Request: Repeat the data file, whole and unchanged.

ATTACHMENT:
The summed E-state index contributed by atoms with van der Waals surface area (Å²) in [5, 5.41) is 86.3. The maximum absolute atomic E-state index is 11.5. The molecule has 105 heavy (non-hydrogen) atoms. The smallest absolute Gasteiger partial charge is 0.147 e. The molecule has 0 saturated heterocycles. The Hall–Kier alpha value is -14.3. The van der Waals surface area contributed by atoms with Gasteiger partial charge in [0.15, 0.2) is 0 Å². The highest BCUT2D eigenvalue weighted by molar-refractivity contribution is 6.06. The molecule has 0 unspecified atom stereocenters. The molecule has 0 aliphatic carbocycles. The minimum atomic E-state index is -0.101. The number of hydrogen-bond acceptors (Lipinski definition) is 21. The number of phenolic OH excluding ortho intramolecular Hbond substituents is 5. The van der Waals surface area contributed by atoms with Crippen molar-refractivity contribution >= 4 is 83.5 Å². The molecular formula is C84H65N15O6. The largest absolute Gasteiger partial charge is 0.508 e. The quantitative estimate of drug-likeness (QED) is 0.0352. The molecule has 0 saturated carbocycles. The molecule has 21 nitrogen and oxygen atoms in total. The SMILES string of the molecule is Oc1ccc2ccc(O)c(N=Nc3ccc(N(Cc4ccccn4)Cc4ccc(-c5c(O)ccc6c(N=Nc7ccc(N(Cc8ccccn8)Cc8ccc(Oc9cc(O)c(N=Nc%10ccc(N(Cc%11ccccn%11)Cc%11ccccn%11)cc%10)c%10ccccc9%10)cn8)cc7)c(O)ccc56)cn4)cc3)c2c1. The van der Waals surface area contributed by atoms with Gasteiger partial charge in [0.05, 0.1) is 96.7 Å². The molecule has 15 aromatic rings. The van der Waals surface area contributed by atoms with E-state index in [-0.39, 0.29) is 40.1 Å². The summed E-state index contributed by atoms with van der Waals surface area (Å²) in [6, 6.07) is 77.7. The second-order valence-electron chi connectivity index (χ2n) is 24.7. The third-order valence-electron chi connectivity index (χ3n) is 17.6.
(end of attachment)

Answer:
The summed E-state index contributed by atoms with van der Waals surface area (Å²) in [5, 5.41) is 86.3. The maximum absolute atomic E-state index is 11.5. The molecule has 105 heavy (non-hydrogen) atoms. The smallest absolute Gasteiger partial charge is 0.147 e. The molecule has 0 saturated heterocycles. The Hall–Kier alpha value is -14.3. The van der Waals surface area contributed by atoms with Gasteiger partial charge in [0.15, 0.2) is 0 Å². The highest BCUT2D eigenvalue weighted by molar-refractivity contribution is 6.06. The molecule has 0 unspecified atom stereocenters. The molecule has 0 aliphatic carbocycles. The minimum atomic E-state index is -0.101. The number of hydrogen-bond acceptors (Lipinski definition) is 21. The number of phenolic OH excluding ortho intramolecular Hbond substituents is 5. The van der Waals surface area contributed by atoms with Crippen molar-refractivity contribution >= 4 is 83.5 Å². The molecular formula is C84H65N15O6. The largest absolute Gasteiger partial charge is 0.508 e. The quantitative estimate of drug-likeness (QED) is 0.0352. The molecule has 0 saturated carbocycles. The molecule has 21 nitrogen and oxygen atoms in total. The SMILES string of the molecule is Oc1ccc2ccc(O)c(N=Nc3ccc(N(Cc4ccccn4)Cc4ccc(-c5c(O)ccc6c(N=Nc7ccc(N(Cc8ccccn8)Cc8ccc(Oc9cc(O)c(N=Nc%10ccc(N(Cc%11ccccn%11)Cc%11ccccn%11)cc%10)c%10ccccc9%10)cn8)cc7)c(O)ccc56)cn4)cc3)c2c1. The van der Waals surface area contributed by atoms with Gasteiger partial charge in [0.05, 0.1) is 96.7 Å². The molecule has 15 aromatic rings. The van der Waals surface area contributed by atoms with E-state index in [-0.39, 0.29) is 40.1 Å². The summed E-state index contributed by atoms with van der Waals surface area (Å²) in [6, 6.07) is 77.7. The second-order valence-electron chi connectivity index (χ2n) is 24.7. The third-order valence-electron chi connectivity index (χ3n) is 17.6.